- In other action
The Lodi City Council adopted the Harney Lane Specific Plan by a
4-0 vote after owners of two parcels withdrew their opposition.
Steve Herum, a Stockton attorney representing the two business
owners, said in October that the plan could put a family-owned farm
and cherry packing business in jeopardy.
The F&L Costa cherry orchard has operated for 50 years at
the southeast corner of Harney and West lanes. The current plan for
the section of Harney Lane near their farm would cut off access
from that street into the orchards. For three months during packing
season, the plant receives 30 to 50 trucks a day.
Herum said Wednesday that city staff was very professional in
working out a solution. The council agreed to install a traffic
signal on West Lane allowing access to the Costa property, allow
westbound Harney Lane motorists to make a U-turn at West Lane and
complete the crossing above the Union Pacific Railroad tracks in
The city created a long-term plan for increasing Harney Lane
from two lanes to four lanes between the city limits to the west
and South Stockton Street.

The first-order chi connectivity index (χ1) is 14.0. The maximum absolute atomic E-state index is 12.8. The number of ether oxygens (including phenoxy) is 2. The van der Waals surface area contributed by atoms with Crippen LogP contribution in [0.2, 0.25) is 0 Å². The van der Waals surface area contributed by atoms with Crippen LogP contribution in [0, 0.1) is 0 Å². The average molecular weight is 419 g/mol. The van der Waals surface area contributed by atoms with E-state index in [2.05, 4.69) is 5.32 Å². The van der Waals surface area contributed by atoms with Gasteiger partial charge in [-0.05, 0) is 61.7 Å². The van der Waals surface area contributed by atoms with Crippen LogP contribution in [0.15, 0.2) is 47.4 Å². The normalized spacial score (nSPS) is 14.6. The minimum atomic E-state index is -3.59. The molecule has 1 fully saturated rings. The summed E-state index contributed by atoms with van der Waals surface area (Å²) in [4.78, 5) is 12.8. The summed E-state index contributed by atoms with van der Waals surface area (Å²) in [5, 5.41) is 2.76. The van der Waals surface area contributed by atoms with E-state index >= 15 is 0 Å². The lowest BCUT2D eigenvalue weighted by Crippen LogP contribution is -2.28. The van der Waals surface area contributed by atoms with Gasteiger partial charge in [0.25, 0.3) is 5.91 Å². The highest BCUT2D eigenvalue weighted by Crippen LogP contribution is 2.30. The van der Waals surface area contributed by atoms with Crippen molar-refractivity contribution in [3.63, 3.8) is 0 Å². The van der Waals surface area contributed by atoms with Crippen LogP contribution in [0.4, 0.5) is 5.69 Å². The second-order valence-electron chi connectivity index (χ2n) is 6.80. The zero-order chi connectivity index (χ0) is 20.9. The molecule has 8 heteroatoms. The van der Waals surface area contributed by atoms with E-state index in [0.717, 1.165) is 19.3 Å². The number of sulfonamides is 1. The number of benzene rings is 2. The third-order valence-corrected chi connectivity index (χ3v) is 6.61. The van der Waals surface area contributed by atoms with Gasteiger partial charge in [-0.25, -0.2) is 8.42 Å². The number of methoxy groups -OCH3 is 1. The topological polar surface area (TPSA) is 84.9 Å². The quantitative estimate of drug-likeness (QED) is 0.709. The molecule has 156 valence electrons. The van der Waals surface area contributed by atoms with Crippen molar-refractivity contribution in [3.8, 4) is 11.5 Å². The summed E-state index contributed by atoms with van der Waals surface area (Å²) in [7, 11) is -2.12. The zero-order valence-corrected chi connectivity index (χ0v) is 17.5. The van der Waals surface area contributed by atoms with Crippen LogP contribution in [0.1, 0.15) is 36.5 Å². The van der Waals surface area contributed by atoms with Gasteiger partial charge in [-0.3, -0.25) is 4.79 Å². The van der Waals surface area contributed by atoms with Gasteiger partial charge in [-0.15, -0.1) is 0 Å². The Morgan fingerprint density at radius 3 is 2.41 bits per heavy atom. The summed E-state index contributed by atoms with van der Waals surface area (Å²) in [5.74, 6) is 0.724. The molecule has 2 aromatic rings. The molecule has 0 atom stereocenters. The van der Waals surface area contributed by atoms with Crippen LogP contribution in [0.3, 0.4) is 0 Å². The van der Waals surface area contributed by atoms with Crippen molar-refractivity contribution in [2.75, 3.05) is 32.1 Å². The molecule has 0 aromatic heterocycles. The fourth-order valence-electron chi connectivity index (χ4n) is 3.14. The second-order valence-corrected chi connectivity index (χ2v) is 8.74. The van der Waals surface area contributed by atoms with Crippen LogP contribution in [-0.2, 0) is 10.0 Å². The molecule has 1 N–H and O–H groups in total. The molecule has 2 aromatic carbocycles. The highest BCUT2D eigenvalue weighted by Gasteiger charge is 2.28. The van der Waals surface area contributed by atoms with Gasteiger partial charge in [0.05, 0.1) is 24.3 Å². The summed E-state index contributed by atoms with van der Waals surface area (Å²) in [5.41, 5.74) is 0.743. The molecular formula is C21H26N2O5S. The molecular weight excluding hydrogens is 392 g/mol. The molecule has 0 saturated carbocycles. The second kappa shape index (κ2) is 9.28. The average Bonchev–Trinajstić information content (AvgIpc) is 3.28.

The council approved a 2 percent rate water rate increase for
those on flat rates, effective in January, and a $23.20 fixed
monthly service charge for customers on water meters. There is also
a formula for metered rates based on usage.
For a resident still on the flat rate, the monthly charge for a
three-bedroom home will increase from $41.09 to $41.99. A metered
resident using 1,500 cubic feet of water per month will see an
increase from $38.10 to $38.95.
The City Council represented a certificate of recognition to
Lodi Lake Nature Area docents for their 25 years of volunteer
service. Fifteen docents continue to lead nature tours of the
58-acre nature area for 1,500 students per year. Lodi residents Jay
and Kathy Bell developed a new curriculum for the Lodi Unified
School District and trained the first class of volunteers in 1986.
Docent Coordinator Kathy Grant is the only paid person involved in
The council approved removing 41 Modesto ash trees throughout
the city, with most of them between Cherokee and Ham lanes, and
between Kettleman Lane and Lockeford Street. Modesto ash trees,
used for many years as city street trees, can easily be diseased,
Public Works Director Wally Sandelin said. They are susceptible to
mistletoe, branches can fall easily and increase the city's
liability of the branches damage something, and pruning is very
expensive, Sandelin said.
— Ross Farrow
Posted: Thursday, December 22, 2011 12:00 am
Representatives from five Lodi city employee groups accused city
negotiators on Wednesday of bargaining in bad faith by adding what
they termed some "non-economic" items.
However, employee representatives wouldn't say what those
non-economic items are.
Thursday, December 22, 2011 12:00 am.